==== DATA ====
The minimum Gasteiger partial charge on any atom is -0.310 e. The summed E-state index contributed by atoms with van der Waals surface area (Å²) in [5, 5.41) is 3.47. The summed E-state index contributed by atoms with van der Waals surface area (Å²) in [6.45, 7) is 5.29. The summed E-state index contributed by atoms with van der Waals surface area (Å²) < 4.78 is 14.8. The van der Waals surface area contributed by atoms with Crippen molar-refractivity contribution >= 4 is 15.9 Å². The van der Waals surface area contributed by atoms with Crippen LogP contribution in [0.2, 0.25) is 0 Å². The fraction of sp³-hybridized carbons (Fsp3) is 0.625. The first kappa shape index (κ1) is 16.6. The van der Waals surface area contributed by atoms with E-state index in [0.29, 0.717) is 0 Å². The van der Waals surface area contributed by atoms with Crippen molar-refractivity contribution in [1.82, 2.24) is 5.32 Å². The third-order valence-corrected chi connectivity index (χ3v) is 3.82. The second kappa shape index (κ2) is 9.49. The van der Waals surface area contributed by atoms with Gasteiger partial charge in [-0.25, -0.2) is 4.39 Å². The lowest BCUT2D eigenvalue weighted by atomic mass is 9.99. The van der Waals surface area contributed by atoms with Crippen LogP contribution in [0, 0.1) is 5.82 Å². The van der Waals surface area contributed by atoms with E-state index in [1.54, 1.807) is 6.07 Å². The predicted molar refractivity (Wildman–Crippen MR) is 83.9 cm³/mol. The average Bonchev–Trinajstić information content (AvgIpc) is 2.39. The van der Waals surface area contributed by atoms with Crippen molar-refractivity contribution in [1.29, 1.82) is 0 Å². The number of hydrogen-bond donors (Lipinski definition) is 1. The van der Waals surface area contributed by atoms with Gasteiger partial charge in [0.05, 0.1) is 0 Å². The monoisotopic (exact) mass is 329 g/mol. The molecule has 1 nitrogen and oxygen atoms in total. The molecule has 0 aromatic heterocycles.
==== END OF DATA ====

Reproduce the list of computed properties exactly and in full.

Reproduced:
The minimum Gasteiger partial charge on any atom is -0.310 e. The summed E-state index contributed by atoms with van der Waals surface area (Å²) in [5, 5.41) is 3.47. The summed E-state index contributed by atoms with van der Waals surface area (Å²) in [6.45, 7) is 5.29. The summed E-state index contributed by atoms with van der Waals surface area (Å²) < 4.78 is 14.8. The van der Waals surface area contributed by atoms with Crippen molar-refractivity contribution >= 4 is 15.9 Å². The van der Waals surface area contributed by atoms with Crippen LogP contribution in [0.2, 0.25) is 0 Å². The fraction of sp³-hybridized carbons (Fsp3) is 0.625. The first kappa shape index (κ1) is 16.6. The van der Waals surface area contributed by atoms with E-state index in [0.29, 0.717) is 0 Å². The van der Waals surface area contributed by atoms with Crippen molar-refractivity contribution in [1.82, 2.24) is 5.32 Å². The third-order valence-corrected chi connectivity index (χ3v) is 3.82. The second kappa shape index (κ2) is 9.49. The van der Waals surface area contributed by atoms with Gasteiger partial charge in [-0.25, -0.2) is 4.39 Å². The lowest BCUT2D eigenvalue weighted by atomic mass is 9.99. The van der Waals surface area contributed by atoms with Crippen LogP contribution in [0, 0.1) is 5.82 Å². The van der Waals surface area contributed by atoms with E-state index in [1.54, 1.807) is 6.07 Å². The predicted molar refractivity (Wildman–Crippen MR) is 83.9 cm³/mol. The average Bonchev–Trinajstić information content (AvgIpc) is 2.39. The van der Waals surface area contributed by atoms with Crippen molar-refractivity contribution in [1.29, 1.82) is 0 Å². The number of hydrogen-bond donors (Lipinski definition) is 1. The van der Waals surface area contributed by atoms with Gasteiger partial charge in [0.05, 0.1) is 0 Å². The monoisotopic (exact) mass is 329 g/mol. The molecule has 1 nitrogen and oxygen atoms in total. The molecule has 0 aromatic heterocycles.